The Water of Life
A stream of green water flooded the gallery space…
The show, “Life,” is the work of renowned Danish-Icelandic artist Olafur Eliasson, who filled the artificial pool with floating ferns, water lilies, shell flowers, red-rooted floaters, and water chestnut ferns.
Eliasson removed Windows on one side of the building’s facade, allowing the surrounding landscape to extend inside. Spectators and nearby wildlife can then enter the space at any time of the day or night.
Spectators may wind their way along wooden walkways, accompanied by the sounds of insects and people from public gardens, and the smells of plants and water. Changing weather, daylight, and humidity can change the experience of the exhibition.
The various routes give the audience time to slow down and reflect on each subtle difference. The experience varies greatly depending on the time of day: when the sun is out, the water is bright green, and at night, ultraviolet light and fluorescent dyes make the water and plants glow.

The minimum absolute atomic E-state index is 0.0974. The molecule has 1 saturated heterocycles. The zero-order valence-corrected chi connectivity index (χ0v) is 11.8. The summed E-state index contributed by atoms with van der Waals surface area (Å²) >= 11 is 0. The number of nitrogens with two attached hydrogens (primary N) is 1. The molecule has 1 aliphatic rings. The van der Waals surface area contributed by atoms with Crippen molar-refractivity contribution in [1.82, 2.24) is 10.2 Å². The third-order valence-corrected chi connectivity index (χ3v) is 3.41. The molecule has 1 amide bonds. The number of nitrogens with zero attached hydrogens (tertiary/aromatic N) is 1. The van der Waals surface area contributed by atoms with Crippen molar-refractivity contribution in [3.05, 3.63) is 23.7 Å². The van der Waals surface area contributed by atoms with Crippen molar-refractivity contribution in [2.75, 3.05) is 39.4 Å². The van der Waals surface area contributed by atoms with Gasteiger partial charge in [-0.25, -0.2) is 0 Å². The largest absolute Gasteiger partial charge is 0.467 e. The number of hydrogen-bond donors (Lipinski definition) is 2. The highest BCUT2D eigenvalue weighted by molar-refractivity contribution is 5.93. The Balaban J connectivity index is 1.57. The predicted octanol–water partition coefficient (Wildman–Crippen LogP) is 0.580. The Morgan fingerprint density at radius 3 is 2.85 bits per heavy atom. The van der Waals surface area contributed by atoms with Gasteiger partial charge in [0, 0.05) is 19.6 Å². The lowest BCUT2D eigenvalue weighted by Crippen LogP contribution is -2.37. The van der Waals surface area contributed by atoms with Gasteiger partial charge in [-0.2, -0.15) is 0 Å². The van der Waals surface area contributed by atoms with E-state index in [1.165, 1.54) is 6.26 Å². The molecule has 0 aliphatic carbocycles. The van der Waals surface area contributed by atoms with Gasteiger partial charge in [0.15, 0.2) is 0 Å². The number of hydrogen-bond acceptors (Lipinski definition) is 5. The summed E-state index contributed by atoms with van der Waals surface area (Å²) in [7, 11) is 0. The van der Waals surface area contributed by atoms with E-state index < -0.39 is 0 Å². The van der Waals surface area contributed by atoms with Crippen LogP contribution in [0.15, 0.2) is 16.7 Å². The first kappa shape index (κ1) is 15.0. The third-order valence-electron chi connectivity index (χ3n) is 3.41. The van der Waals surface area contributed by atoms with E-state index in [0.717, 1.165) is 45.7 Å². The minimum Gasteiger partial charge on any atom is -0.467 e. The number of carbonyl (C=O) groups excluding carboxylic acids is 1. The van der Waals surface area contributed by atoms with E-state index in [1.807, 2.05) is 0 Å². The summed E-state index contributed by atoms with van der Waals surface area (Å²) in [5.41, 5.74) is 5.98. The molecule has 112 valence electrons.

Eliasson’s goal is to demonstrate the inherent interconnectedness of nature.
When I look at the green polluted water, I would stay far away. However, Elisason’s water of life makes me want to touch this green water, to touch and feel the existence of life. The green color is elegant, pure, and extremely beautiful, like jade. It gave me a sense of awe for life, I wish to visit once, to experience the feeling of walking on the walkway.
Editor’s Note: This post was originally published in Life Outside of Design Studio and has been updated for accuracy and completeness.
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